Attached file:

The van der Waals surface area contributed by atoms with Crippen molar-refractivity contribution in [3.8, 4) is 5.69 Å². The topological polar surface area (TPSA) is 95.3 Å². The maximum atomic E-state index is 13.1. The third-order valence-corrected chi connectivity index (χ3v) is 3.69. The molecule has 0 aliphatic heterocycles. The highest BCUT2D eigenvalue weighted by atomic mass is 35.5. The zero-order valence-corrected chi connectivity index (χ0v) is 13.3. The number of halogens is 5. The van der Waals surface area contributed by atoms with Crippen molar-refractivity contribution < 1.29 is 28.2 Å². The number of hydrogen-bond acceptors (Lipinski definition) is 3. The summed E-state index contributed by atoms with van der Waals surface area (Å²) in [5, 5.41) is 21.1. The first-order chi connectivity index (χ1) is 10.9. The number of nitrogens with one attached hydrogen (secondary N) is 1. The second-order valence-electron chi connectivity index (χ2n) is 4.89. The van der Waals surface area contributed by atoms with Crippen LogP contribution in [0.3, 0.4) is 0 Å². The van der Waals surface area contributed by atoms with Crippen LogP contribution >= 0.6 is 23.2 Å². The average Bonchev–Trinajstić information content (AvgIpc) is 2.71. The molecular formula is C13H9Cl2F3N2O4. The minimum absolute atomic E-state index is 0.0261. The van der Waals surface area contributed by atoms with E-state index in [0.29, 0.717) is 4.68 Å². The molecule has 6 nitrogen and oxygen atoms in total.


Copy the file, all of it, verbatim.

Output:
The van der Waals surface area contributed by atoms with Crippen molar-refractivity contribution in [3.8, 4) is 5.69 Å². The topological polar surface area (TPSA) is 95.3 Å². The maximum atomic E-state index is 13.1. The third-order valence-corrected chi connectivity index (χ3v) is 3.69. The molecule has 0 aliphatic heterocycles. The highest BCUT2D eigenvalue weighted by atomic mass is 35.5. The zero-order valence-corrected chi connectivity index (χ0v) is 13.3. The number of halogens is 5. The van der Waals surface area contributed by atoms with Crippen molar-refractivity contribution < 1.29 is 28.2 Å². The number of hydrogen-bond acceptors (Lipinski definition) is 3. The summed E-state index contributed by atoms with van der Waals surface area (Å²) in [5, 5.41) is 21.1. The first-order chi connectivity index (χ1) is 10.9. The number of nitrogens with one attached hydrogen (secondary N) is 1. The second-order valence-electron chi connectivity index (χ2n) is 4.89. The van der Waals surface area contributed by atoms with Crippen LogP contribution in [0.3, 0.4) is 0 Å². The van der Waals surface area contributed by atoms with Crippen LogP contribution >= 0.6 is 23.2 Å². The average Bonchev–Trinajstić information content (AvgIpc) is 2.71. The molecular formula is C13H9Cl2F3N2O4. The minimum absolute atomic E-state index is 0.0261. The van der Waals surface area contributed by atoms with E-state index in [0.29, 0.717) is 4.68 Å². The molecule has 6 nitrogen and oxygen atoms in total.